For scientists now studying the voluminous amounts of data collected daily by NASA’s Soil Moisture Active Passive (SMAP) mission, speed is everything. A new NASA-developed data-transmission technology installed at the U.S. Antarctic Program’s McMurdo Station in Antarctica is giving them the speed they need
Since SMAP began gathering soil-moisture measurements in the spring, the upgraded McMurdo TDRSS Relay System (MTRS) operating as part of NASA’s Near Earth Network has transmitted terabytes of data via NASA’s Tracking and Data Relay Satellite System (TDRSS) at a whopping 200 megabits per second (Mbps).
SMAP measures the amount of water in the top two inches of soil everywhere on Earth’s surface, distinguishing between ground that is frozen or thawed. The mission is now producing its global measurements with just its radiometer instrument after it was found this summer that the SMAP radar could no longer return data.
With the SMAP radiometer data, scientists will produce global maps to improve their understanding of how water and carbon in its various forms circulate. The data also will enhance scientists’ ability to monitor and predict natural hazards like floods and droughts. In addition, SMAP data have additional practical applications, including improved weather forecasting and crop-yield predictions.
“The mission is downloading terabytes of data; hence the need for a faster link,” explained Philip Baldwin, a systems engineer at NASA’s Goddard Space Flight Center in Greenbelt, Maryland, who led a six-member team that spent five years redesigning and building the system that allows for one of the fastest data transfer off the Antarctic continent.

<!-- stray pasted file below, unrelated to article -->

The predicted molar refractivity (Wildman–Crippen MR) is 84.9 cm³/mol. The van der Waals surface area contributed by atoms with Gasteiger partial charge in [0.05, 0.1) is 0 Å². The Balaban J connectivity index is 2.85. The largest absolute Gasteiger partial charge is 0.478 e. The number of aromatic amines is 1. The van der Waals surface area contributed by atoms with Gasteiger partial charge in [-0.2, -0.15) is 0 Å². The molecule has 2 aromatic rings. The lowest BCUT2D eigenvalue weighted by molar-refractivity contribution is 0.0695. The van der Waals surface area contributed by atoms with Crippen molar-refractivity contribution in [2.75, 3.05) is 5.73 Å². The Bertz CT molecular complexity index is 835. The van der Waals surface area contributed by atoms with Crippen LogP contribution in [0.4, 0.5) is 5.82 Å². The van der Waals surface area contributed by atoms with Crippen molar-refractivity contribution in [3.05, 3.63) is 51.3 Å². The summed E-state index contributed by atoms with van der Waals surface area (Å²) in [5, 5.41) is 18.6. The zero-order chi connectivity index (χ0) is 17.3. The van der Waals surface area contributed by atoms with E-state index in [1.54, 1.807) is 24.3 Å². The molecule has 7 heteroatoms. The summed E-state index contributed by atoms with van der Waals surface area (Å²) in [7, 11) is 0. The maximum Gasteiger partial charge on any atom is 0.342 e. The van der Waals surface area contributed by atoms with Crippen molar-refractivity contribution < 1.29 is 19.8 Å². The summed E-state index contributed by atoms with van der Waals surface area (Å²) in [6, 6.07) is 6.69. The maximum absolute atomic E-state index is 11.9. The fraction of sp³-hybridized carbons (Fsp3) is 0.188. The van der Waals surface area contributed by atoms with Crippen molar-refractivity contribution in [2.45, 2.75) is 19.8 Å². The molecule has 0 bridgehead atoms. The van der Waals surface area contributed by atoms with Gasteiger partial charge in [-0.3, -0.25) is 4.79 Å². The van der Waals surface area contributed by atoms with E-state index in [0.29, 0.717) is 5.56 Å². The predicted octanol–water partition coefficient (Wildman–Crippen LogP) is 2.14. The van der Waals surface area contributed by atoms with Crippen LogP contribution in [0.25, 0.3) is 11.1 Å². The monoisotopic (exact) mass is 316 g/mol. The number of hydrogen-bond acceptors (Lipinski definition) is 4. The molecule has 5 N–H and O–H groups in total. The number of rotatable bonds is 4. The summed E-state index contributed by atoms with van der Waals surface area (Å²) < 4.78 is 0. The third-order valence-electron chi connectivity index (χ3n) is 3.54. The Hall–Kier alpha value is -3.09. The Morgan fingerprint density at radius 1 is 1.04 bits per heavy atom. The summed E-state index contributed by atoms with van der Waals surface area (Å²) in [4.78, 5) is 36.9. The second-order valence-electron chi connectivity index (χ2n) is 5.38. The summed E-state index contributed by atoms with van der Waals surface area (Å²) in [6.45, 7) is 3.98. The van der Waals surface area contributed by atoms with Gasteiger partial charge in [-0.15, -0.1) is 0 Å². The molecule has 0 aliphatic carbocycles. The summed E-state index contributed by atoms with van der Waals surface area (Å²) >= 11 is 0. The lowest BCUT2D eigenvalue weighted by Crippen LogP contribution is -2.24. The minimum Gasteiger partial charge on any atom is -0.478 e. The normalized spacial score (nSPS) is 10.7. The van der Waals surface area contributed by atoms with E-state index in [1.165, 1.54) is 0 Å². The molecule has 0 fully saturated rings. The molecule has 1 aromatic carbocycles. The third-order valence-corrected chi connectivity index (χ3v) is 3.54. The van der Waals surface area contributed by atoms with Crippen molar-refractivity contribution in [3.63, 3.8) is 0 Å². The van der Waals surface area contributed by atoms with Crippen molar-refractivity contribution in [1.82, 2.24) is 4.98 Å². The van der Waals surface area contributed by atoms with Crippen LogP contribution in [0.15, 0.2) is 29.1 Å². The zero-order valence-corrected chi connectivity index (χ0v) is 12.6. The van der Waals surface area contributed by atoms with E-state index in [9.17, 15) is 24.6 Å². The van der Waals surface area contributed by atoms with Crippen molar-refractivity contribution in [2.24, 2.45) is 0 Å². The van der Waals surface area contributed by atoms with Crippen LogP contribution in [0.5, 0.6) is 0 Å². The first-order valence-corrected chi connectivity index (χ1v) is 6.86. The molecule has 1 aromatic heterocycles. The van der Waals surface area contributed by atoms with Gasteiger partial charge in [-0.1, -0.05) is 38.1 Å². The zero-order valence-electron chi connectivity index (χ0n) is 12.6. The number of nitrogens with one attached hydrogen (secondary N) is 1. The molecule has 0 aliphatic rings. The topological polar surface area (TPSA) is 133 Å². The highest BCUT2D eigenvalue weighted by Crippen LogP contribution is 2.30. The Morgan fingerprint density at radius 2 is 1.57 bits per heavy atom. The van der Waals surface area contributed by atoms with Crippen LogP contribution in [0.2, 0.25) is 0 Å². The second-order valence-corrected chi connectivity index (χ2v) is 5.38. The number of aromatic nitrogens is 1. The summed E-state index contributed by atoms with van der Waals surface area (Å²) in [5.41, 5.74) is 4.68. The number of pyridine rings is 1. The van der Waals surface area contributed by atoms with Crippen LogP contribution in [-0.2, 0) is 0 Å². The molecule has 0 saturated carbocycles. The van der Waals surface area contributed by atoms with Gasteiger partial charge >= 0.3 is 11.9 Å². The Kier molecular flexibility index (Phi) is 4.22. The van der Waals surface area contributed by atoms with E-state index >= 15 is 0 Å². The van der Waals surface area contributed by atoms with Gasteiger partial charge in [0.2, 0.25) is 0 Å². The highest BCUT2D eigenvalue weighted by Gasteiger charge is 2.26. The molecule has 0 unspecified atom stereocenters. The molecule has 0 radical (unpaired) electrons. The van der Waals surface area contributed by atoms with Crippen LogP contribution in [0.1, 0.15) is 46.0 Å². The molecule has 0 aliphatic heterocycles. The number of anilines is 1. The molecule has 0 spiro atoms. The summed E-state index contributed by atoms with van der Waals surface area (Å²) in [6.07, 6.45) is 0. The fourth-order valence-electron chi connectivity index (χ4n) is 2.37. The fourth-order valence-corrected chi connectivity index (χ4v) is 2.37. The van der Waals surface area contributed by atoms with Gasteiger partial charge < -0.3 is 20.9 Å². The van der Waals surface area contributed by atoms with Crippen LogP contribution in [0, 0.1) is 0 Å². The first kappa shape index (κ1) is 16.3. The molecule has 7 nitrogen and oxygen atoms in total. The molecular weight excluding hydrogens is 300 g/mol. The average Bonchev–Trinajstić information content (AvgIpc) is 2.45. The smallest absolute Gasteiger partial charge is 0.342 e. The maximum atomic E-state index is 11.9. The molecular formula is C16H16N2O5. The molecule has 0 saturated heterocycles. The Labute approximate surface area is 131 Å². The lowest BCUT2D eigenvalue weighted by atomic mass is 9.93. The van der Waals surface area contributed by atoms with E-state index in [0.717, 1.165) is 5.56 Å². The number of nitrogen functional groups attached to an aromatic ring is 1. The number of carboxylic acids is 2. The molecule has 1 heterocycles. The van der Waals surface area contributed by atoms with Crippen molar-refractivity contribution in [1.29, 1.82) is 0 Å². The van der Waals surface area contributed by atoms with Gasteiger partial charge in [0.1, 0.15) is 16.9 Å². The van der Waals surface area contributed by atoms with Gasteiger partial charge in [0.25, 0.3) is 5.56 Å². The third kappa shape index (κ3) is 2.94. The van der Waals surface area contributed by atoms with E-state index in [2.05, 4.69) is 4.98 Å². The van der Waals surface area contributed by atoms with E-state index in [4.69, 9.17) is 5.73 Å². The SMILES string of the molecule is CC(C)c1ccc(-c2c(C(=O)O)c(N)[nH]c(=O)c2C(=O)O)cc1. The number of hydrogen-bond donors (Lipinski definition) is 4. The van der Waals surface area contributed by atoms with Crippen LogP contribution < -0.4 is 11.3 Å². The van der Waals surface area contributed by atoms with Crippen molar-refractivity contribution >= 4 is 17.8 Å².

“Not only do they have a lot of data to downlink, the mission’s data also is time-sensitive. We have only 30 minutes to deliver the data from one pass. So far, we haven’t lost any data, and SMAP is happy with the service we’re able to provide,” he said, adding that MTRS is actually capable of 300 Mbps data-transfer speeds.
Other Polar-Orbiting Spacecraft Will Benefit
Although developed to accommodate SMAP’s titanic data and tight time requirements, MTRS eventually will function as a multi-mission asset under the Near Earth Network and become available to other polar-orbiting spacecraft. “This will greatly increase Goddard’s ability to support an even greater range of science missions,” Baldwin added.
The system’s performance is striking, Baldwin said, adding that it went operational in March when SMAP started gathering data. “It really has improved data flow,” he said.
As the polar-orbiting SMAP flies over Antarctica, it downlinks roughly 10 gigabytes of data during each pass to an X-band receiver located at the McMurdo Ground Station. (Due to TDRSS visibility, SMAP downloads up to six times a day.)
A fiber-optic cable carries the data to the MTRS equipment housed 1.5 miles away inside an orange and white radome covering the MTRS 4.6-meter antenna dish and the system’s high-speed terminal consisting of two boxes or racks of electronic equipment. Every 12-hour period, the data are transferred to a TDRSS spacecraft that then downlinks the data to NASA’s Space Network ground station at the White Sands Complex, east of Los Cruces, New Mexico, for ultimate delivery to SMAP scientists.
To create the capability, the team upgraded an existing system that Goddard initially developed 15 years ago to demonstrate data transfer from McMurdo to White Sands. The previous incarnation of the system was last used in 2005 and had remained dormant since. Among other issues, the existing equipment fell far short of SMAP’s operational readiness for data transfer and timing. “We assessed what we needed to do and basically started over,” Baldwin said.
The team, which visited Antarctica five times to complete the job, designed, upgraded, and refurbished every aspect of the system, Baldwin said. It created the software, custom transceivers, and high-speed computers to produce the fastest data link off the world’s southern-most continent.
“It’s certainly faster than my Internet service at home,” he added.